Misunderstanding Jesus’ Crucifixion: a Kernel of Truth
by Rev. Paul J. Bern
Over the centuries as Christianity has gradually been bent towards the interests of organized religion (or Religion Inc. as I call it), the story of Jesus’ final fateful week in Jerusalem was reshaped to minimize his overturning of the money tables at the Temple at Jerusalem, which was actually a challenge to the merging of religious and political power. It was this very event that took place the day after He arrived that set the stage for his arrest and crucifixion. Palm Sunday, which ‘Religion Incorporated’ celebrates as the entry of Jesus into the city of Jerusalem, is described in slightly different ways in various Biblical translations. In the King James as well as the Catholic versions of the Bible, it states in the Gospel of Luke chapter 19 (verses 28-40) that people broke branches off the palm trees that lined the road, laying them across the road as Jesus passed by on a donkey. But in the New International and New Living translations, the Bible says people removed their coats and laid them across the road before the Lord. (If the Catholic or KJV Bibles are to be taken literally, they sure must have killed a lot of palm trees that day!) Moreover, our modern calendar gets the date for Jesus’ resurrection all wrong. Remember that Jesus walked the earth as a Jewish man, and since the Jewish Sabbath extends from sundown Friday to sundown Saturday, by the western calendar he would have had to enter Jerusalem on a Friday. The real Good Friday, which in historical context actually took place on a Wednesday by our modern calendar, takes us through His mock trial and his death of horror on a Roman Cross. “Easter” is the Christians’ triumphant celebration of Jesus’ resurrection from the dead. Except, of course, that Jesus didn’t rise from the dead on Easter Sunday. The only translations of the Bible that use the word ‘Easter’ are the King James and Catholic Bibles. Jesus rose on the morning of the traditional Jewish Sabbath, which would be a Saturday morning by today’s Western calendar. Since he was in the grave for three days and nights, and he rose on a Saturday, that’s how we know that Jesus was actually crucified on a Wednesday. So-called “Good Friday” is merely a man-made institution, nothing more!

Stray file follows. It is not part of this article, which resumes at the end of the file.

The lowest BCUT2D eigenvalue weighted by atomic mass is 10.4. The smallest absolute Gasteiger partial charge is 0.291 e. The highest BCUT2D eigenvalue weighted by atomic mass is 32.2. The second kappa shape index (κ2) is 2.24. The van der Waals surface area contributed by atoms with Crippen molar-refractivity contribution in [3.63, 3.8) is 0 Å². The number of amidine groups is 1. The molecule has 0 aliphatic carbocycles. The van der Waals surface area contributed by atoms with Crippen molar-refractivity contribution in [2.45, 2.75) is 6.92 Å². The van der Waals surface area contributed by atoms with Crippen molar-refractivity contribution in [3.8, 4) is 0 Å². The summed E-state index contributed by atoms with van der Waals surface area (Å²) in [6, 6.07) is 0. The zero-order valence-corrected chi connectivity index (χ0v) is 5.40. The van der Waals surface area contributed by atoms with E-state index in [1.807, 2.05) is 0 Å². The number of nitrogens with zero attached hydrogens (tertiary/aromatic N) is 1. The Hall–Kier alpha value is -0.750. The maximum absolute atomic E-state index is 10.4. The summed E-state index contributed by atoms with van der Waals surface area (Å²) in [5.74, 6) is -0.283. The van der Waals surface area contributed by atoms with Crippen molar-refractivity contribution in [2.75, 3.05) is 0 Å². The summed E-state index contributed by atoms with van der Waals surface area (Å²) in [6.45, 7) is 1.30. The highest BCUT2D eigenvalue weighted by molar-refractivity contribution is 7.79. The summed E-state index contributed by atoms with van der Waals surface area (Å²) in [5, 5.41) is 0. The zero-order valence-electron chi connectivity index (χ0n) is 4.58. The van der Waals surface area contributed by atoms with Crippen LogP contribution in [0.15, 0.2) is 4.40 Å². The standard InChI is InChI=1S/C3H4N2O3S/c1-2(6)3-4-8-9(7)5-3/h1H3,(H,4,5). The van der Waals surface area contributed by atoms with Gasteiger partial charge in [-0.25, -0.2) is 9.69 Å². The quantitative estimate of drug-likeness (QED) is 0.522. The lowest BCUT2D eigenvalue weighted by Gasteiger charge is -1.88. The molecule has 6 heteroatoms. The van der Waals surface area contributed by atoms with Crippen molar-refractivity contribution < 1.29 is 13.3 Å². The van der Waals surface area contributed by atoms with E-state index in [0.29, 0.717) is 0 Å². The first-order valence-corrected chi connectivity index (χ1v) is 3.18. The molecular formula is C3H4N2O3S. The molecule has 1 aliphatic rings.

That incident which is the missing piece to the week’s climactic events is Jesus’ overturning of the money tables at the temple in Jerusalem. Tradition says that the incident was a ceremonial cleansing of the Temple of its commercial enterprises because those in charge of it had turned a house of worship into a commercial enterprise, just like the modern-day “prosperity gospel” and those “ministers” who demand 10% of everyone’s income because the Old Testament says so. Jesus disrupted the commercial operation by upsetting the tables where the temple lackeys sold the required animals for sacrifice. Actually it was far more intense than that. The tables and chairs that he overturned weren’t from Wal Mart. These were hand made objects of solid wood and so they weighed a good bit. Those solid wooden tables likely weighed in excess of a hundred pounds, maybe even more. Even the chairs would have weighed as much as 40-50 pounds, so Jesus was nowhere near being some wimpy little guy who talked a lot and said nice things like ‘Religion Inc.’ portrays him. He was picking up those tables and chairs and throwing them around like match sticks, and I have no doubt whatsoever that he personally removed the money changers as well, not just the furniture. However, let’s put an emphasis on understanding this historical incident in context. First, let’s examine the Temple itself.
For nearly half a century, including the time of Jesus’ birth, Herod the Great had ruled Palestine as an ambitious king appointed by Rome’s Caesar. Herod was of mixed racial background and claimed some Jewish blood. He wanted to be known as King of the Jews, but acceptance by the Jews was difficult to attain. Herod the Great also was a builder. Under his reign, he built civic buildings and ports, but his greatest building project was the rebuilding, expansion and refurbishing of the Jewish temple in Jerusalem. It was known as Herod’s temple, or is sometimes referenced as the Third Temple. Because of that history, the reign of Herod and the operation of the temple were linked and locked. It was the near inseparable joining of government and religion. To offend one was to offend both. Herod the Great died in 4 CE, when Jesus was still a child. During the years of Jesus’ teaching ministry, Herod’s son, Herod Antipas, was the ruler. The joining of kingdom and temple continued.